August 23, 2015

Sizing up the Met's 2015-2016 "Live in HD" cinema season

Esa-Pekka Salonen. Hey, are you married?
Because there's a woman I want you to meet...
We're about a month away from the Metropolitan Opera's opening night, and one further week removed from the first of ten HD transmissions at your local cineplex, assuming you have one. (I mention that because my daughter, a doctoral student at the University of Illinois in Urbana, lives in a community without access to these opera-at-the-movies presentations. Wassup wid DAT, Champaign-Urbana?)

I thought I'd peruse the list and share my observations and thoughts with you, my Faithful Readers.

First up: geez, Met, were ticket sales THAT bad last season? Following seasons in which we've had such non-standard fare as The Enchanted Island, Duke Bluebeard's Castle, The Nose, Francesca da Rimini and Nixon in China, the most outre production on tap this season is Berg's Lulu, which is not really off the beaten track. Furthermore, exactly half of the operas are by Verdi and Puccini.

So yes: the Met is a museum. This doesn't outrage me as much as it does some of you, because in the larger context of contemporary opera,we're living in a very active period, especially for American composers.

I was also struck by the cast list for Verdi's Otello. Given the nature of the scheduled artists, I'm surprised they haven't re-titled the piece Otell-ski. Five of the eight listed singers are Slavic! Yes, to paraphrase Jerry Seinfeld, "not that there's anything wrong with that"; it's just such a contrast with the ethnic makeup of much of the company's history. These "Venetians" will be sung by:
  • Sonya Yoncheva (Bulgaria)
  • Hibla Gerzmava (Republic of Georgia)
  • Aleksandrs Antonenko (Latvia)
  • Alexey Dolgov (Moscow)
  • Željko Lučić (Serbia)
Again - not complaining, nothing wrong with it; I just note it with interest. 

One other note about Otell-ski which is of political/historical interest but will have no particular effect on the performance: for the first time in Met history, the title role will not be depicted in so-called "blackface", the device of applying makeup designed to make a white performer appear to be a person of color. (Otello is a Moor, a dark-skinned North African.) This is a good move, Peter Gelb; late in coming, but good.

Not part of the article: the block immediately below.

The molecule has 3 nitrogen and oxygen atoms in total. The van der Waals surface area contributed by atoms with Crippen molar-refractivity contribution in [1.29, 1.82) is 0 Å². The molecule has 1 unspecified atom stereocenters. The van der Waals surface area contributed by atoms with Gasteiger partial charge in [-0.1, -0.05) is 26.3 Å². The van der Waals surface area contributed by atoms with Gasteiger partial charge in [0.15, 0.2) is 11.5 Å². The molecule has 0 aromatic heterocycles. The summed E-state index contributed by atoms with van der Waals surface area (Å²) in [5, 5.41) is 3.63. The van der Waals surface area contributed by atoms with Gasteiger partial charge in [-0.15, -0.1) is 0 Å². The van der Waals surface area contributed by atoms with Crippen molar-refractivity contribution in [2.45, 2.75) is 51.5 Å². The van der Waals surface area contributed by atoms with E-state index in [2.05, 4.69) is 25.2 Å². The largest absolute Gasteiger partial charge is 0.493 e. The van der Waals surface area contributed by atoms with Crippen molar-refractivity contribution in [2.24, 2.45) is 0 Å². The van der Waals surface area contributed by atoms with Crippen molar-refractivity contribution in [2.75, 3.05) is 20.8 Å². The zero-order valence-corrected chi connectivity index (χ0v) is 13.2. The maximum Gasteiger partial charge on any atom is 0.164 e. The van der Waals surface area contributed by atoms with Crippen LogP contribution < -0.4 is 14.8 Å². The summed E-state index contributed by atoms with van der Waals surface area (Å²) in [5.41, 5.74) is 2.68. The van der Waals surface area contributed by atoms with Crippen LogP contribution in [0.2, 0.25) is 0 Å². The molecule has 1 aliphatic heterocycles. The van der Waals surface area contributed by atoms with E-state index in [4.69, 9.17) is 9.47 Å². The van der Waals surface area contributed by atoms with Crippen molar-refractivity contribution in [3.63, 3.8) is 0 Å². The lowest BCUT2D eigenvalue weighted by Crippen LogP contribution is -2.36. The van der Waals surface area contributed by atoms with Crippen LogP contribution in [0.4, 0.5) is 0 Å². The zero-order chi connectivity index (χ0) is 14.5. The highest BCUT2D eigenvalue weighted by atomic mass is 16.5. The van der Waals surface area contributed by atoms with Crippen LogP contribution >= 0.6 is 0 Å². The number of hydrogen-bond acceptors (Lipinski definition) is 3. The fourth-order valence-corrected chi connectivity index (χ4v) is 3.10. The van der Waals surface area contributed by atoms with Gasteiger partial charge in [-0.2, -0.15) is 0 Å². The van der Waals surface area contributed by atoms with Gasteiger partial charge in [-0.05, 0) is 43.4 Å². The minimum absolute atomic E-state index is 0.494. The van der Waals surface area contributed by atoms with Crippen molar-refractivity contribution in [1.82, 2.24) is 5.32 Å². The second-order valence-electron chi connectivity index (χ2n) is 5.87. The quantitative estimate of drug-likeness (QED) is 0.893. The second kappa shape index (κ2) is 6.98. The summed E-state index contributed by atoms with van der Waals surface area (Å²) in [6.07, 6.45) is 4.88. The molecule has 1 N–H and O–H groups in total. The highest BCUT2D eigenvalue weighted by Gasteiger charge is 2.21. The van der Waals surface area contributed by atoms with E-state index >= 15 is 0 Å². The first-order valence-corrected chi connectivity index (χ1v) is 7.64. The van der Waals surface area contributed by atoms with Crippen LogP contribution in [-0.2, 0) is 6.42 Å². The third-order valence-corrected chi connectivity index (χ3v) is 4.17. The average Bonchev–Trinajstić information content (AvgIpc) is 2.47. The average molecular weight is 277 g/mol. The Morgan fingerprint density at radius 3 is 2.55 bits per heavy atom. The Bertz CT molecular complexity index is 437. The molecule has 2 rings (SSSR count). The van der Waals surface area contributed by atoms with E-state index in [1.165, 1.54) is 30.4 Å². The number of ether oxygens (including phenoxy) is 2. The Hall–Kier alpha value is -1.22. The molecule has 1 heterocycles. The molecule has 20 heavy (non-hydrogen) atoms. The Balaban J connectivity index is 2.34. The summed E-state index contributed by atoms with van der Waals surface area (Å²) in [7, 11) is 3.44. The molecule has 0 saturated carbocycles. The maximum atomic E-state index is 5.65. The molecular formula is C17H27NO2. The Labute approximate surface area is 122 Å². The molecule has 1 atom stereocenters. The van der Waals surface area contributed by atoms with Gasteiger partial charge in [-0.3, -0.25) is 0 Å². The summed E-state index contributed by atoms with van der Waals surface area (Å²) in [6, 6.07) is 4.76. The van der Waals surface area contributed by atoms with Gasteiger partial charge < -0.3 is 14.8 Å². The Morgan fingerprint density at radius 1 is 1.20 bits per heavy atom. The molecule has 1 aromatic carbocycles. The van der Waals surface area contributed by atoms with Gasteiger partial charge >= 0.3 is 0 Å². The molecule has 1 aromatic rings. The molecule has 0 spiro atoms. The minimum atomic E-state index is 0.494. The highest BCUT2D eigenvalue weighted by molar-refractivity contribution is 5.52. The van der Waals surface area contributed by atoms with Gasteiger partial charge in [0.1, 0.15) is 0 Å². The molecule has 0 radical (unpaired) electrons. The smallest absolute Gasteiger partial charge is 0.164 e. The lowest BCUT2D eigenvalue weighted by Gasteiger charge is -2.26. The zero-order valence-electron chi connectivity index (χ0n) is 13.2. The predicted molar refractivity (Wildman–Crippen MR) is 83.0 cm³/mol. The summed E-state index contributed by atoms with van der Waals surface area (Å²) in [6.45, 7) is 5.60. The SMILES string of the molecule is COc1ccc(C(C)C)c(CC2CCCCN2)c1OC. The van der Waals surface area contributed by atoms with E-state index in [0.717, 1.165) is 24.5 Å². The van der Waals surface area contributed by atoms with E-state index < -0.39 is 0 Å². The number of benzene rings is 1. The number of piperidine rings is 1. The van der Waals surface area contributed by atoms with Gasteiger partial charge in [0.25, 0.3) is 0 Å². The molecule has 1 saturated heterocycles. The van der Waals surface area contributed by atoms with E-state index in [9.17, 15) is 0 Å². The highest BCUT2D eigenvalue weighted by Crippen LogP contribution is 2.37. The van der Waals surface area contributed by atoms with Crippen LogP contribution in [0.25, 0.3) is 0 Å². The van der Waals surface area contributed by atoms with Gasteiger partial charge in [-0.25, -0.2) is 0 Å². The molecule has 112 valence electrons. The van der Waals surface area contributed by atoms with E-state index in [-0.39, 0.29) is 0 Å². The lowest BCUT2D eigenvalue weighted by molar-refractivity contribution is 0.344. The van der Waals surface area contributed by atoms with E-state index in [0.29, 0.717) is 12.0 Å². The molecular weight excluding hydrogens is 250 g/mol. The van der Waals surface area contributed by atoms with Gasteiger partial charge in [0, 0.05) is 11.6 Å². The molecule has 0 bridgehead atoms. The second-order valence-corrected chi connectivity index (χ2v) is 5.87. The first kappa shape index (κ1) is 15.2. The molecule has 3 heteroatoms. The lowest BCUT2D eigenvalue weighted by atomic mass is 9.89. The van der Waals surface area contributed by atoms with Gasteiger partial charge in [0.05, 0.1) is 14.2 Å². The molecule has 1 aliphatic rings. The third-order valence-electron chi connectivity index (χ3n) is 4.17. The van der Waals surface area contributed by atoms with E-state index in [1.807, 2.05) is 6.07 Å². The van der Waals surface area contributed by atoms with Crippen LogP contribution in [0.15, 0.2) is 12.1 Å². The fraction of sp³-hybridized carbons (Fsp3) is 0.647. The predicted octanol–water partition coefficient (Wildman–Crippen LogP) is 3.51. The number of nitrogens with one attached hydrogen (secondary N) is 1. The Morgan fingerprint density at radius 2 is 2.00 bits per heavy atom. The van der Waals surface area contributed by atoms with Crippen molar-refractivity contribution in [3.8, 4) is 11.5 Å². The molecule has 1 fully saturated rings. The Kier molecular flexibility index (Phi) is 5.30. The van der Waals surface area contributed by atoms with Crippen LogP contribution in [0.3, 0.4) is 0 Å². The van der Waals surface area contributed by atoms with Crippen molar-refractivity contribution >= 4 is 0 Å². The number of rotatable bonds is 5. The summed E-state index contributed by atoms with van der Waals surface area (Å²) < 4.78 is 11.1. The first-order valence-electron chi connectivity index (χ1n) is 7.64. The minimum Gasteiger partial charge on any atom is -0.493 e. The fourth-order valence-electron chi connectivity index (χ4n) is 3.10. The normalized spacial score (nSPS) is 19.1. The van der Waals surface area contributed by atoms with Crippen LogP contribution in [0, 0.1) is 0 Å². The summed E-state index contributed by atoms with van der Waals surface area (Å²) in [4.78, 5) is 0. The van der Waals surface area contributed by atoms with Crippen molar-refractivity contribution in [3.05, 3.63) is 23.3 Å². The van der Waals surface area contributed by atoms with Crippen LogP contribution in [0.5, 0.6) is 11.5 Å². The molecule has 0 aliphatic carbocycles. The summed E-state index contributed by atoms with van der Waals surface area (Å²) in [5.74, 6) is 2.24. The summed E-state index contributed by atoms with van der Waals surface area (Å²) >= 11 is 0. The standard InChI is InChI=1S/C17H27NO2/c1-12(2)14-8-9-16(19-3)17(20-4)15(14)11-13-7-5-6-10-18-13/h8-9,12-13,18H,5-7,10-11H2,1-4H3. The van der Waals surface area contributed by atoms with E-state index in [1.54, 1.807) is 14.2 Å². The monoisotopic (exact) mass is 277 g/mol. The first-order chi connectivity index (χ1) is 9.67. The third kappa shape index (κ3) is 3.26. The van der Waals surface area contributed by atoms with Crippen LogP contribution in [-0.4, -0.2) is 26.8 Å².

Both of the Verdi productions (Trovatore is the other one) follow the current norm of moving the time period away from that of the original libretto. If you're the cranky-pants kind of opera-goer who just hates that aspect of the opera world, then the Met's Tannhauser is for you. (Forgive my spelling - Blogger doesn't permit symbols like umlauts. DOGGONE IT, BLOGGER!) This will be as traditional as traditional gets, with an Otto Schenk production. Schenk and Zeffirelli productions are the ones with the kind of sets and costumes one might have seen in the 1950's.

In reading the blurb about Lulu on the Met's website, I had to chuckle at the optimistic way the music is described: 
"Berg's score employs the 12-tone technique pioneered by his teacher Arnold Schoenberg but in a keenly dramatic way that makes it accessible to all kinds of audiences."

Look, I adore Berg, but that sentence lacks a certain connection to reality. C'mon, now: "all" types? Um, no.

My guess is that the production of Bizet's The Pearl Fishers will be a break-out hit; a box-office smash. How this company managed to ignore such a juicily melodic score by a master composer for ONE CENTURY staggers my imagination. I don't get it. It's no Carmen, but the list of operas inferior to Pearl Fishers routinely staged by the Met would be a substantial one. And the cast, with Damrau and Pollenzani in the leads, should be capable. This will be "boffo" (as opposed to "buffa", which is a whole different thing.)

Wait - wasn't I just talking about Franco Zeffirelli a couple of paragraphs ago? Well, speak of the devil! (Or - for traditionalists, the angel..) The old boy's Turandot crops up this season, probably the most appropriate of all operas to be a vehicle for his lavish eye-candy. Do we need a Turnadot set in ISIS headquarters, or Catfish Row, or the South Pole, or a Nazi Concentration Camp? Nah - we don't even want it in modern Beijing; give me PEKING, baby! Start roasting that Peking Duck NOW! I want it CRISPY!!!

I'll be grateful for Donizetti's Roberto Devereux for two reasons:
  1. It's not Lucia di Lammermoor which (IMHO) has worn out it's HD welcome with over-exposure, and
  2. The presence of a glorious and likeable soprano, Sondra Radvanovsky. 
Madama Butterfly? Whatever. It's the same production already seen in cinemas in 2008. That puppet is looking a bit frayed by now. Consider this the soybean meal in the hamburger that is this season.

I'm more interested in the same composer's Manon Lescaut. For one thing, it boasts the tenor who makes women's hearts (and possibly other organs) go pitty-pat: Jonas Kaufmann as Des Grieux. Also, I suspect I'll find Kristine Opolais a more effective Manon than Karita Mattila, who sang the role several years ago. 

The season will end on an artistic high note with a masterpiece: Elektra. Everything about this production looks stellar: the conductor (Esa-Pekka Salonen), the principals (Nina Stemme, Waltraud Meier, Eric Owens, et al) and the look of the production itself. 

By the way, not to play matchmaker, but wouldn't it be cool if Maestro Salonen were to marry actress S. Epatha Merkerson? Esa-Pekka Salonen and S. Epatha Merkerson: now THAT'S a fun couple.

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